Review: Hot on the heels of the D.I.E. reissue comes this new series dedicated to showcasing the output of Cosmic Force's now dormant Marguerita imprint. This four-tracker is as purist as electro gets, with
Edo Edens' E8 project delivering two stripped back, spaced out jams in the shape of "Cruise Control" and "Micropacer 2". Working as Double Dutch, Cosmic Force himself hooks up with Edens to deliver the stuttering drums and pulsating, rave-y bass of "Plan Of Action", while the label owner also makes an appearance as Proskool to deliver the low-slung, visceral tones of " "Q's But No A's". With more Marguerita instalments due to be available soon, this is just the start of an invaluable reissue project.
Review: Solar One Music founder Robert Witschakowski joining the Clone West Coast series for a triptych of releases as The Exaltics makes perfect sense in the context of his music and the labels he's previously featured on. The Jena-based producer has racked up a healthy discography of albums and 12? releases for a wide variety of underground labels including Bunker, Creme Organization, Panzerkreuz, Abstract Forms, Modal Analysis and Last Known Trajectory. The first six-track installment of the Some Other Place series finds The Exaltics in a more introspective mood than some of his recent dank squat party electro. Cuts such as "It Still Remains" and "Walking Through The Stratosphere" are filled with a sense of hope, though there is still plenty of dancefloor material here - see the delightfully bouncy "Places".
Review: Legendary Dutch producer from the Hague Danny Wolfers aka Legowelt returns, with his latest offering which is inspired by myth, legend and sci-fi. The Bunker and Creme Organization staple conjures up four ancient mysticism and space odyssey themed tracks on the Omnibus Babylon EP, which 'will take you on another journey through psychedelic space!' This is best exemplified on the evocative title track which revisits the classic sound of first wave techno, the deep and lo-slung acid express of "Learning To Fly" (which showcases Wolfer's signature lo-fi sounds) or for something darker - you could try "Miskatonic Trimester" with its druggy and tunnelling vibe perfect for going deeper down the spiral.
Symbionts Came Through The Green Lights - (4:00) 120 BPM
Skyway Chase - (4:20) 137 BPM
Day By Day - (1:04) 136 BPM
Missing Places - (2:57) 133 BPM
439 - (3:42) 125 BPM
The Hunt Is On - (4:01) 136 BPM
Another World Underneath - (3:40) 131 BPM
8000 Miles High - (4:18) 133 BPM
Review: Following on from last year's Das Heise Experiment long player, Robert Witschakowski aka The Exaltics drops more futuristic electro. Tracks like "Fallen Star" and "Tunnel Chase" focus on gritty rhythms and splurging bass, as the German producer conjures up a truly dystopian soundtrack. Meanwhile, the steely groove of "Symbionts Came Through The Green Lights" and the ominous, breaking "Skyway Chase" push Drexciya's more militant tendencies forward. This underlying mood continues, albeit with a more understated approach, on tracks such as the menacing, bass-heavy "The Others" and the bleak synths and breathy vocals of "One" - but overall 2 Worlds is a master class in electronic menace.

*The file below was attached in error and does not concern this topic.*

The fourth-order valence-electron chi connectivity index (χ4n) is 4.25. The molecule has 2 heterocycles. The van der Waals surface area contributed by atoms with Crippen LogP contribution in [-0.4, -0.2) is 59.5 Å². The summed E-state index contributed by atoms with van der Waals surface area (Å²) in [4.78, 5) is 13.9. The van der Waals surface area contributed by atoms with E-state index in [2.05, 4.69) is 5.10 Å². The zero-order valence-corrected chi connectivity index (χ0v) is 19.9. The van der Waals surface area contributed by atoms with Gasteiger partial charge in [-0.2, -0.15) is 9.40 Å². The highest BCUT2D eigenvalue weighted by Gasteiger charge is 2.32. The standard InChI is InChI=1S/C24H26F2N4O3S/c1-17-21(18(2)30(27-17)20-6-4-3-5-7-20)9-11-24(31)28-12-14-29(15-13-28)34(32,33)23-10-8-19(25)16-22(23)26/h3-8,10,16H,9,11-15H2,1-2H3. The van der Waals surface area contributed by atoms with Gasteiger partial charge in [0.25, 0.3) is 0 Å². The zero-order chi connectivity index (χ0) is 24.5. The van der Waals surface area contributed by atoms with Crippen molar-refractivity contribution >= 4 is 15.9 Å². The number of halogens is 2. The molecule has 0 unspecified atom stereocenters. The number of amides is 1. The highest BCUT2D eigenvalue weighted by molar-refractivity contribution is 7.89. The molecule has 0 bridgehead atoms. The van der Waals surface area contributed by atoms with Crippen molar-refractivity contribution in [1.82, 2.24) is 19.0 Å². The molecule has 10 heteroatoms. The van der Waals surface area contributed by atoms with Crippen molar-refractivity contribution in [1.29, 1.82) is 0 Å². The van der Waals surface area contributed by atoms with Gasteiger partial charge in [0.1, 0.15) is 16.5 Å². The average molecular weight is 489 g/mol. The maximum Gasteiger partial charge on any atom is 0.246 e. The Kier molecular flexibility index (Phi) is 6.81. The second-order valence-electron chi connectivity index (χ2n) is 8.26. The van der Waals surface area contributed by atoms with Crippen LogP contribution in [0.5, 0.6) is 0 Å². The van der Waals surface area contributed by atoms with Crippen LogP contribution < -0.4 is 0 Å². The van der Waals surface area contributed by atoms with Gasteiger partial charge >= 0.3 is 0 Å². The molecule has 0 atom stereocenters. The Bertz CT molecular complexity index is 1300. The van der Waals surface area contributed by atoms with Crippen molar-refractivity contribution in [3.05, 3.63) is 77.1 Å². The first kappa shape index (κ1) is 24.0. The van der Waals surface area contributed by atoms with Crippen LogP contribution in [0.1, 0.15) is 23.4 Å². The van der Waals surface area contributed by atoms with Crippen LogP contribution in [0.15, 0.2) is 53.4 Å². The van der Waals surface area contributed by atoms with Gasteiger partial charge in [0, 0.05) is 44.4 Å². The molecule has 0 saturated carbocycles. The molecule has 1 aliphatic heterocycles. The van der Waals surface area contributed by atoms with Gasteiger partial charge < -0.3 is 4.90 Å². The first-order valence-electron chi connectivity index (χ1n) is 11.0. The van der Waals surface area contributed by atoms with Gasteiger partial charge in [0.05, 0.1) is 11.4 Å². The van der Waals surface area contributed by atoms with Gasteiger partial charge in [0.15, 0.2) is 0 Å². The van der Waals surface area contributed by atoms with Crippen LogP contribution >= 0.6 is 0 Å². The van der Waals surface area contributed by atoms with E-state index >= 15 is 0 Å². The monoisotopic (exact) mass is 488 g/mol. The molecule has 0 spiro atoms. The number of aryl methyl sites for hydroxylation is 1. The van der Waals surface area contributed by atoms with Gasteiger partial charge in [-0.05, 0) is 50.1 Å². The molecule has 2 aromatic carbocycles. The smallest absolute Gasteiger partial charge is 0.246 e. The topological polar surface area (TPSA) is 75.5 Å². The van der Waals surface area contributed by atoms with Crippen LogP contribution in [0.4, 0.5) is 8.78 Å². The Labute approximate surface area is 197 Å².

Review: Boris Bunnik reveals the second edition of his Night Time Activities as Versalife which demonstrates further withdrawal away from the sanctity of bog standard techno - a manoeuvre we wholeheartedly endorse. Fans of the Martian techno paranoia Mills has been dabbling in with the Something In The Sky series will flock towards "Unclear Matters" which has a multiplicity of strange and menacing rhythms radiating from the sonic mist. Proceedings continue in this fashion on the spectral electro flex of "Electronic Suspect" and the Utopian Drexciya stylings of "Night Time In The Computer Labs", both of which really demonstrate Bunnik's prowess with analogue machinery.
Review: Versalife producer Boris Bunnik has long been part of Holland's vibrant 808 electro scene, releasing decidedly angular electronic rhythms under a myriad of pseudonyms. Here, he continues his journey into Drexciyan territory with a formidably spooky first full-length under the Versalife moniker. His formula is simple; deep, otherworldly electronic atmospherics and industrial strength drum machine rhythms. Occasionally, he goes deeper still - see the intergalactic ambience of "Further Connections" and the slo-mo delight of "Dawn of A New Day" - ensuring that Vantage Point has panoramic appeal.